are inborn at Hatfield. Duding, son of Wifus, lives at
Walden; and Ceolmund, Dunne's son, also sits at Walden; and
Æthelheah, Seoloce's son, also sits at Walden. And Tate,
Cenwold's sister, Mæg has to wife at Welgun; and Eadhelm,
Herethryth's son, has Tate's daughter to wife. Wærlaf,
Wærstan's father, was a right serf at Hatfield; he kept the
grey swine there.
In the west, and especially in Cornwall, the names of the serfs were
mainly Celtic,—Griffith, Modred, Riol, and so forth,—as may be seen
from the list of manumissions preserved in a mass-book at St. Petroc's,
or Padstow. Elsewhere, however, the Celtic names seem to have dropped
out, for the most part, with the Celtic language. It is true, we meet
with cases of apparently Welsh forms, like Maccus, or Rum, even in
purely Teutonic districts; and some names, such as Cerdic and Ceadwalla,
seem to have been borrowed by one race from the other: while such forms
as Wealtheow and Waltheof are at least suggestive of British descent:
but on the whole, the conquered Britons appear everywhere to have
quickly adopted the names in vogue among their conquerors. Such names
would doubtless be considered fashionable, as was the case at a later
date with those introduced by the Danes and the Normans. Even in
Cornwall a good many English forms occur among the serfs: while in very
Celtic Devonshire, English names were probably universal.
The Danish Conquest introduced a number of Scandinavian names,
especially in the North, the consideration of which belongs rather to a
companion volume. They must be briefly noted here, however, to prevent
confusion with the genuine English forms. Amongst such Scandinavian
introductions, the commonest are perhaps Harold, Swegen or Swend, Ulf,
Gorm or Guthrum, Orm, Yric or Eric, Cnut, and Ulfcytel. During and after
the time of the Danish dynasty, these forms, rendered fashionable by
royal usage, became very general even among the native English. Thus
Earl Godwine's sons bore Scandinavian names; and at an earlier period we
even find persons, apparently Scandinavian, fighting on the English side
against the Danes in East Anglia.
But the sequel to the Norman Conquest shows us most clearly how the
whole nomenclature of a nation may be entirely altered without any large
change of race. Immediately after the Conquest the native English names
begin to disappear, and in their place we get a crop of Williams,
Walters, Rogers, Henries, Ralphs, Richards, Gilberts, and Roberts. Most
of these were originally High German forms, taken into Gaul by the
Franks, borrowed from them by the Normans, and then copied by the
English from their foreign lords. A few, however, such as Arthur, Owen,
and Alan, were Breton Welsh. Side by side with these French names, the
Normans introduced the Scriptural forms, John, Matthew, Thomas, Simon,
Stephen, Piers or Peter, and James; for though a few cases of Scriptural
names occur in the earlier history—for example, St. John of Beverley
and Daniel, bishop of the West Saxons—these are always borne by
ecclesiastics, probably as names of religion. All through the middle
ages, and down to very recent times, the vast majority of English men
and women continued to bear these baptismal names of Norman
introduction. Only two native English forms practically survived—Edward
and Edmund—owing to mere accidents of royal favour. They were the names
of two great English saints, Eadward the Confessor and Eadmund of East
Anglia; and Henry III. bestowed them upon his two sons, Edward I. and
Edmund of Lancaster. In this manner they became adopted into the royal
and fashionable circle, and so were perpetuated to our own day. All the
others died out in mediæval times, while the few old forms now current,
such as Alfred, Edgar, Athelstane, and Edwin, are mere artificial
revivals of the two last centuries. If we were to judge by nomenclature
alone, we might almost fancy that the Norman Conquest had wholly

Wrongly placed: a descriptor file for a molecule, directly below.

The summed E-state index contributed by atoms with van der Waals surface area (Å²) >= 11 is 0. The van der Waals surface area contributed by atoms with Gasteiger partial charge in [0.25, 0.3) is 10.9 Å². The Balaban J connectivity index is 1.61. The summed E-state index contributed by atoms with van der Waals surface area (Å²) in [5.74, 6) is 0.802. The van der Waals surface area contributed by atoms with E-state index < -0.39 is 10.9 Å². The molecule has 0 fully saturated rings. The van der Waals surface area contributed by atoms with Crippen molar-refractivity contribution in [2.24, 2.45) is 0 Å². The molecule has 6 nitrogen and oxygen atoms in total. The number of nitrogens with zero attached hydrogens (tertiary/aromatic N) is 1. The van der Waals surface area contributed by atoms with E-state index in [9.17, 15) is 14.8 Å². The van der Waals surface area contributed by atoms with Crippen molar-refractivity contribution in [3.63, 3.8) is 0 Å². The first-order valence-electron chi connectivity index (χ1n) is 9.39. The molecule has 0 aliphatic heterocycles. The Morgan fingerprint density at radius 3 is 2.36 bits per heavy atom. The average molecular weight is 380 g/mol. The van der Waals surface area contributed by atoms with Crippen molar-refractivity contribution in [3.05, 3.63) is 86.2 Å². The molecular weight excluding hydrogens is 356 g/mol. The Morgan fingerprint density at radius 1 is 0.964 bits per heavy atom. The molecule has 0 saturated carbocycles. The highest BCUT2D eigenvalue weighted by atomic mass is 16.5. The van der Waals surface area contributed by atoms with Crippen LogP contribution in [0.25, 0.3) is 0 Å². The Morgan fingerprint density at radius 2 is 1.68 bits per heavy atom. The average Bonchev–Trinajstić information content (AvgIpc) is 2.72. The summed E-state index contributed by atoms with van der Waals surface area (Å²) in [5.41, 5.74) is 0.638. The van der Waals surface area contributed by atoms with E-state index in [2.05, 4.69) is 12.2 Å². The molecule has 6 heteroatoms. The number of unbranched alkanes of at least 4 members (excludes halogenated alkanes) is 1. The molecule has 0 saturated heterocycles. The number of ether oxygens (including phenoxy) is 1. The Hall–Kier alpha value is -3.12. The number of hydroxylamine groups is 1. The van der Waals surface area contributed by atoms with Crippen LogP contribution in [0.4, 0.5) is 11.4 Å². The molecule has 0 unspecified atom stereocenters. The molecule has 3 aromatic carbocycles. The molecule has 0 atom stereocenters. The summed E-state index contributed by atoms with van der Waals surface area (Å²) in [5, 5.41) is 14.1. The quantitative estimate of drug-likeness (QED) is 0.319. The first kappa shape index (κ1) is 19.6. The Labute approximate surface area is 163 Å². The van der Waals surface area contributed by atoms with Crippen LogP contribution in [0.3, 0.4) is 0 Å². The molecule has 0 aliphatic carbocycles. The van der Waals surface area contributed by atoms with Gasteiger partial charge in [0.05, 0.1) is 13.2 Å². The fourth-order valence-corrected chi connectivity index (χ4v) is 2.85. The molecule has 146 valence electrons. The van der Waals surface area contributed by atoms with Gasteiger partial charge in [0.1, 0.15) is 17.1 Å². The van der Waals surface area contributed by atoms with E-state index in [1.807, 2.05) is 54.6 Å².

extinguished the English people.
A few steps towards the adoption of surnames were taken even before the
Conquest. Titles of office were usually placed after the personal name,
as Ælfred King, Lilla Thegn, Wulfnoth Cild, Ælfward Bishop, Æthelberht
Ealdorman, and Harold Earl. Double names occasionally occur, the second
being a nickname or true surname, as Osgod Clapa, Benedict Biscop,
Thurkytel Myranheafod, Godwine Bace, and Ælfric Cerm. Trade names are
also found, as Ecceard smith, or Godwig boor. Everywhere, but especially
in the Danish North, patronymics were in common use; for example, Harold
Godwine's son, or Thored Gunnor's son. In all these cases we get
surnames in the germ; but their general and official adoption dates from
after the Norman Conquest.
Local nomenclature also demands a short explanation. Most of the Roman
towns continued to be called by their Roman names: Londinium, Lunden,
London; Eburacum, Eoforwic, Eurewic, York; Lindum Colonia, Lincolne,
Lincoln. Often ceaster, from castrum, was added: Gwent, Venta
Belgarum, Wintan-ceaster, Winteceaster, Winchester; Isca, Exan-ceaster,
Execestre, Exeter; Corinium, Cyren-ceaster, Cirencester. Almost every
place which is known to have had a name at the English Conquest retained
that name afterwards, in a more or less clipped or altered form.
Examples are Kent, Wight, Devon, Dorset; Manchester, Lancaster,
Doncaster, Leicester, Gloucester, Worcester, Colchester, Silchester,
Uttoxeter, Wroxeter, and Chester; Thames, Severn, Ouse, Don, Aire,
Derwent, Swale, and Tyne. Even where the Roman name is now lost, as at
Pevensey, the old form was retained in Early English days; for the
"Chronicle" calls it Andredes-ceaster, that is to say, Anderida. So the
old name of Bath is Akemannes-ceaster, derived from the Latin Aqua,
Cissan-ceaster, Chichester, forms an almost solitary exception.
Canterbury, or Cant-wara-byrig, was correctly known as Dwrovernum or
Doroberna in Latin documents of the Anglo-Saxon period.
On the other hand, the true English towns which grew up around the
strictly English settlements, bore names of three sorts. The first were
the clan villages, the hams or tuns, such as Bænesingatun,
Bensington; Snotingaham, Nottingham; Glæstingabyrig, Glastonbury; and
Wæringwica, Warwick. These have already been sufficiently illustrated;
and they were situated, for the most part, in the richest agricultural
lowlands. The second were towns which grew up slowly for purposes of
trade by fords of rivers or at ports: such are Oxeneford, Oxford;
Bedcanford, Bedford (a British town); Stretford, Stratford; and
Wealingaford, Wallingford. The third were the towns which grew up in the
wastes and wealds, with names of varied form but more modern origin. As
a whole, it may be said that during the entire early English period the
names of cities were mostly Roman, the names of villages and country
towns were mostly English.